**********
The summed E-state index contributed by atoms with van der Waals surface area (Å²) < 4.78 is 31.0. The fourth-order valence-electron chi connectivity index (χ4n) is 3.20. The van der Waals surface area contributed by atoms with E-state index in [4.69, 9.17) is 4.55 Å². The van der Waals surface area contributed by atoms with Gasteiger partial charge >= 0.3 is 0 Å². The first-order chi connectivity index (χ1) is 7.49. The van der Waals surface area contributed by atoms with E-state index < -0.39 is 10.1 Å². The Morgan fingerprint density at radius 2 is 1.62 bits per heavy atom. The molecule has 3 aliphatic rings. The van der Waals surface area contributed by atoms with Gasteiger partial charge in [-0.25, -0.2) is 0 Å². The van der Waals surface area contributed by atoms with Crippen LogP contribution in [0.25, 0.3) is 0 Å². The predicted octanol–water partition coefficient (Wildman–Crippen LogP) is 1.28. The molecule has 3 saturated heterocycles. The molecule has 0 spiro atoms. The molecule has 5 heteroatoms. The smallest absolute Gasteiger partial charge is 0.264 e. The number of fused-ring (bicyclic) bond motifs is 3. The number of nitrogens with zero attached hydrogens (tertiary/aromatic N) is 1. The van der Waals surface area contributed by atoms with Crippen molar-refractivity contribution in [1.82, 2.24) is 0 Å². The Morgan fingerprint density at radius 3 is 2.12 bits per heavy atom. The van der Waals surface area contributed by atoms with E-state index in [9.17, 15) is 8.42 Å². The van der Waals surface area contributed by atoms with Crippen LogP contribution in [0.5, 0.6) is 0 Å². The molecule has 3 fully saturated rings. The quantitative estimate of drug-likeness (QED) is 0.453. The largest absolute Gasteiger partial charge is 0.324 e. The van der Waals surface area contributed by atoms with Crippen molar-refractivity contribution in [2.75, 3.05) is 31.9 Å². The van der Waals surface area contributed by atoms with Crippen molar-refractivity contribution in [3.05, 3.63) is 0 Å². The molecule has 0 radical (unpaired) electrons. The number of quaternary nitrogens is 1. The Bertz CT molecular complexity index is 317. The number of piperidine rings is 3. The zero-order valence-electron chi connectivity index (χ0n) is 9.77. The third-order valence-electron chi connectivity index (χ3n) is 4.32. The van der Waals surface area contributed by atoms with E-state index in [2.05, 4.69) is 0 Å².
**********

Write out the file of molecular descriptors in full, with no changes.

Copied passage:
The summed E-state index contributed by atoms with van der Waals surface area (Å²) < 4.78 is 31.0. The fourth-order valence-electron chi connectivity index (χ4n) is 3.20. The van der Waals surface area contributed by atoms with E-state index in [4.69, 9.17) is 4.55 Å². The van der Waals surface area contributed by atoms with Gasteiger partial charge >= 0.3 is 0 Å². The first-order chi connectivity index (χ1) is 7.49. The van der Waals surface area contributed by atoms with E-state index < -0.39 is 10.1 Å². The Morgan fingerprint density at radius 2 is 1.62 bits per heavy atom. The molecule has 3 aliphatic rings. The van der Waals surface area contributed by atoms with Gasteiger partial charge in [-0.25, -0.2) is 0 Å². The van der Waals surface area contributed by atoms with Crippen LogP contribution in [0.25, 0.3) is 0 Å². The predicted octanol–water partition coefficient (Wildman–Crippen LogP) is 1.28. The molecule has 3 saturated heterocycles. The molecule has 0 spiro atoms. The molecule has 5 heteroatoms. The smallest absolute Gasteiger partial charge is 0.264 e. The number of fused-ring (bicyclic) bond motifs is 3. The number of nitrogens with zero attached hydrogens (tertiary/aromatic N) is 1. The van der Waals surface area contributed by atoms with Crippen molar-refractivity contribution in [1.82, 2.24) is 0 Å². The Morgan fingerprint density at radius 3 is 2.12 bits per heavy atom. The van der Waals surface area contributed by atoms with E-state index in [9.17, 15) is 8.42 Å². The van der Waals surface area contributed by atoms with Crippen LogP contribution in [0.5, 0.6) is 0 Å². The molecule has 3 fully saturated rings. The quantitative estimate of drug-likeness (QED) is 0.453. The largest absolute Gasteiger partial charge is 0.324 e. The van der Waals surface area contributed by atoms with Crippen molar-refractivity contribution in [2.75, 3.05) is 31.9 Å². The van der Waals surface area contributed by atoms with Crippen molar-refractivity contribution in [3.05, 3.63) is 0 Å². The molecule has 0 radical (unpaired) electrons. The number of quaternary nitrogens is 1. The Bertz CT molecular complexity index is 317. The number of piperidine rings is 3. The zero-order valence-electron chi connectivity index (χ0n) is 9.77. The third-order valence-electron chi connectivity index (χ3n) is 4.32. The van der Waals surface area contributed by atoms with E-state index in [2.05, 4.69) is 0 Å².